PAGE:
Day 1: Gathering

And so it was his birthday, my sweet husband’s, the big 6-0. And his greatest wish was to spend it at our mountain retreat, 5,000 feet of altitude and 200 miles from our regular, beautiful lives.

But we’ll be all alone, I reminded him, something that suits the introvert in me just fine but that might not be what his big extroverted heart actually desired.

And before you knew it our dear Richmond friends agreed to come for the birthday and the holiday, and our precious mountain neighbors said yes to an invitation for turkey dinner, and Eliza and her sweet beau agreed to make the long drive from Atlanta, and Tim’s brother, John–one of the Island Monettis–made plans to fly from Florida to Asheville creating the greatest, most joyful birthday surprise of all.

It has been one beautiful week, that’s my point, one of those times in which you can hardly hold it all, the gorgeous moments coming so fast and furious.

 

Proof John can, in fact, find sunshine anywhere

 

our giddy Thanksgiving crew: Doug, Jim, Tim, Preston, Jessie, Vickie, me, Eliza

 

And then we had this sunrise, one I want you to see and feel and experience with me, one that took my breath away.

 

 

AND SO DAY ONE is a big one, bursting at the seams–a cumulative, week-long celebration of the best things in life: love, and family, and friends, and food; of God’s great reminder, new every day, that every moment offers the chance for great, surprising joy.

30 Days of Joy

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it’s always there

IT’S ONE OF THOSE TIMES that makes you realize you never really know the joy life will bring, one moment to the next.

First there was the fact we had a slew friends staying with us in the mountains for the weekend. Then others were to arrive late Saturday afternoon, our plan some happy time out on the deck, followed by a big, casual, family-style dinner.

Then Jessie called.

“You can say no,” she said, “and I will totally understand.” She totally meant it, too.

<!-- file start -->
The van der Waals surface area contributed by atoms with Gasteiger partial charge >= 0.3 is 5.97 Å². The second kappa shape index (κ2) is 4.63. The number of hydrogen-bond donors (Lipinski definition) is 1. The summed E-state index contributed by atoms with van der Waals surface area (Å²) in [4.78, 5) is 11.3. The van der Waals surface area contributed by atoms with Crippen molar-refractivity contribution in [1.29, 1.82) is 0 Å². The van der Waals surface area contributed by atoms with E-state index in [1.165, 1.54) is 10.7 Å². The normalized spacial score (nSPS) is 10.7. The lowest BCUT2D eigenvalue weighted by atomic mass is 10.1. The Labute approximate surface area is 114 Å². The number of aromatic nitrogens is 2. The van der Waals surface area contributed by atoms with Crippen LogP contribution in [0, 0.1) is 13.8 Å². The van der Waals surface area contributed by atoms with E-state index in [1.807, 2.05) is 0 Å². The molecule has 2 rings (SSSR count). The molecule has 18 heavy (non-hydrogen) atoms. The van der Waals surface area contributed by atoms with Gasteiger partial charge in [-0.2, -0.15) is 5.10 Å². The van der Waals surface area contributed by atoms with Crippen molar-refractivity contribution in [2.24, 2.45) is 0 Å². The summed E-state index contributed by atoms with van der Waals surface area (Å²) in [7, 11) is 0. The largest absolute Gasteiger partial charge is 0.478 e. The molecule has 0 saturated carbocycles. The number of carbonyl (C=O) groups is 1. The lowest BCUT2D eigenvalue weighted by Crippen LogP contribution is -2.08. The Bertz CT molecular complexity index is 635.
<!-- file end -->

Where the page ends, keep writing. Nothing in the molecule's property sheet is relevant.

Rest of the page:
But I said yes, and that’s how it came to be on a gorgeous Saturday afternoon in October I was standing, camera in hand, just up the way in a lovely mountain meadow photographing the prettiest wedding I’ve ever seen.

I am not a real photographer, let me be clear about that. Plus there were three or four guests intentionally snapping away–each of us aware the professional had cancelled at the last minute and that surely–surely between all of us there would be enough good shots for a proper album.

Still. It was a wedding.

None of this is even the point of this post. I merely want you to understand how it was I found myself in a meadow on a mountain on a picture-perfect afternoon in October, a witness to the sweet, sweet wedding of a couple I’d never ever met. And I want you to feel the surprise that experience–unexpected as it was– brought to me. Turns out it was one of the most love-filled, light-filled, joy-filled afternoons of my life.

 

FIRST MY FRIEND and soul brother, Jay Coles, was visiting and offered to give me a ride up to the wedding. He knew I was anxious (!!!) and graciously agreed to hang around, bringing his camera as a backup. The two of us fussing around getting our “gear” ready so tickled our crowd that someone demanded a photo.

Thank heavens I am not sporting a camera in this shot!

 

Then Jay and I arrived and went to work, doing our best to capture each thoughtful detail.

 

IT’S AN ODD THING to attend the wedding of a couple you don’t know, even more so when it is an intimate gathering of family and dearest friends. I felt removed but also all up in it, every unknown face coming to me through my camera’s zoom lens. It gave me the opportunity to look and see and experience the color and shape of every emotion in a heightened and powerful way.

There was so much love.

Sister and sister.

Mama and daughter.

Father and bride.

Brother and brother. And brother.

Bride. And groom.

Oh, this bride and groom.

Their joy overflowed in a way made manifest, I swear, by the wide open setting, the colors of autumn, the October sky. They blushed; they laughed; they cried. As did the Justice doing their marrying (who I think may have been the groom’s brother). As did everyone else in attendance (but for those ADORABLE children).

As did I.

I stood there, my lens trained on the love-filled faces of these strangers, and tears rolled down my cheeks.

 

LOVE IS ALL AROUND is the point I’m trying to make, love is present and moving in a hundred trillion ways you never see or even know. Love is flowing, good and strong and remarkable, all across the globe, in every country, three states away, just a little ways up Ogle Mountain.

Even when we forget it. Even when forces divert our attention elsewhere, and we’re unaware.

Love is all around.

 

XXOO

 

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When It Dawns On You

I’ve placed this photograph in this blog post I’d say…oh, 10 times or more. I’ve taken it out. I’ve put it back in, smaller, taken it out. Put it back in, made it larger, made it smaller, walked away.

And here it is now. Large.

Why the angst, I wonder? Why the need to get it just right?

Perhaps it is because the moment I snapped the photo felt so right, so perfect, so awe-filled. Perhaps what I want is for you to be there, too, to step with me into the early morning cold, the world dark and still, the mountains starting their glow. I want you to feel and see and know, as I did, in that moment.